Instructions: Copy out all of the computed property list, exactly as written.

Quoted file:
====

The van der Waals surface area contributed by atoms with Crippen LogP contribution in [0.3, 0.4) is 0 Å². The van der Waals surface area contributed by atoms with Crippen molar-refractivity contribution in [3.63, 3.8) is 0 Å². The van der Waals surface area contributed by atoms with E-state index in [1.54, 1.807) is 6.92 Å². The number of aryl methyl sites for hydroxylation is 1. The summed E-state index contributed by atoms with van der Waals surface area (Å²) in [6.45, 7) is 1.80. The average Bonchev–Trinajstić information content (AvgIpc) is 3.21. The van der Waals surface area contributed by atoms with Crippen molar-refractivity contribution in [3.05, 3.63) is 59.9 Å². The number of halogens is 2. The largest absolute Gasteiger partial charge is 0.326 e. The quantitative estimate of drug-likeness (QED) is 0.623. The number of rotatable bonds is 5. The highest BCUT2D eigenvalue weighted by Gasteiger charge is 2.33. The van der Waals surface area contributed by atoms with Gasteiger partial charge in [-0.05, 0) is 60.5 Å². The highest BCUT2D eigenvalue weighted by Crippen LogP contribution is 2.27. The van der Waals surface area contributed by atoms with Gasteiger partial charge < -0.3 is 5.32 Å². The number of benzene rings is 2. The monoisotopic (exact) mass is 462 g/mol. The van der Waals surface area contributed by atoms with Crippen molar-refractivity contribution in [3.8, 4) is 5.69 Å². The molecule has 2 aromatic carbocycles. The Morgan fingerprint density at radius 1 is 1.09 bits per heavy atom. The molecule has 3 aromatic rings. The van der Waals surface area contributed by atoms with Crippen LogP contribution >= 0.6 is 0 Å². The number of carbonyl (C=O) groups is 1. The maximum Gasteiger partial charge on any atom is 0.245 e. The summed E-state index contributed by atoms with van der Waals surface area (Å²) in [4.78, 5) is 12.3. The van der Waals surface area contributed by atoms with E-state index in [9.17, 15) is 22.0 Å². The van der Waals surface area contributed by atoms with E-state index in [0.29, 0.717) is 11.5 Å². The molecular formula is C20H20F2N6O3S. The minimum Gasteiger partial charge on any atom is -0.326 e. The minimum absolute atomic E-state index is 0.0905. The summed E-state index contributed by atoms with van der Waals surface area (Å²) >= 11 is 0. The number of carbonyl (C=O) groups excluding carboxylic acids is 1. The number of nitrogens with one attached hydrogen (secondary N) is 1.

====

The van der Waals surface area contributed by atoms with Crippen LogP contribution in [0.3, 0.4) is 0 Å². The van der Waals surface area contributed by atoms with Crippen molar-refractivity contribution in [3.63, 3.8) is 0 Å². The van der Waals surface area contributed by atoms with E-state index in [1.54, 1.807) is 6.92 Å². The number of aryl methyl sites for hydroxylation is 1. The summed E-state index contributed by atoms with van der Waals surface area (Å²) in [6.45, 7) is 1.80. The average Bonchev–Trinajstić information content (AvgIpc) is 3.21. The van der Waals surface area contributed by atoms with Crippen molar-refractivity contribution in [3.05, 3.63) is 59.9 Å². The number of halogens is 2. The largest absolute Gasteiger partial charge is 0.326 e. The quantitative estimate of drug-likeness (QED) is 0.623. The number of rotatable bonds is 5. The highest BCUT2D eigenvalue weighted by Gasteiger charge is 2.33. The van der Waals surface area contributed by atoms with Gasteiger partial charge in [-0.05, 0) is 60.5 Å². The highest BCUT2D eigenvalue weighted by Crippen LogP contribution is 2.27. The van der Waals surface area contributed by atoms with Gasteiger partial charge < -0.3 is 5.32 Å². The number of benzene rings is 2. The monoisotopic (exact) mass is 462 g/mol. The van der Waals surface area contributed by atoms with Crippen molar-refractivity contribution in [3.8, 4) is 5.69 Å². The molecule has 2 aromatic carbocycles. The Morgan fingerprint density at radius 1 is 1.09 bits per heavy atom. The molecule has 3 aromatic rings. The van der Waals surface area contributed by atoms with Crippen LogP contribution >= 0.6 is 0 Å². The number of carbonyl (C=O) groups is 1. The maximum Gasteiger partial charge on any atom is 0.245 e. The summed E-state index contributed by atoms with van der Waals surface area (Å²) in [4.78, 5) is 12.3. The van der Waals surface area contributed by atoms with E-state index in [9.17, 15) is 22.0 Å². The van der Waals surface area contributed by atoms with E-state index in [0.29, 0.717) is 11.5 Å². The molecular formula is C20H20F2N6O3S. The minimum Gasteiger partial charge on any atom is -0.326 e. The minimum absolute atomic E-state index is 0.0905. The summed E-state index contributed by atoms with van der Waals surface area (Å²) >= 11 is 0. The number of carbonyl (C=O) groups excluding carboxylic acids is 1. The number of nitrogens with one attached hydrogen (secondary N) is 1.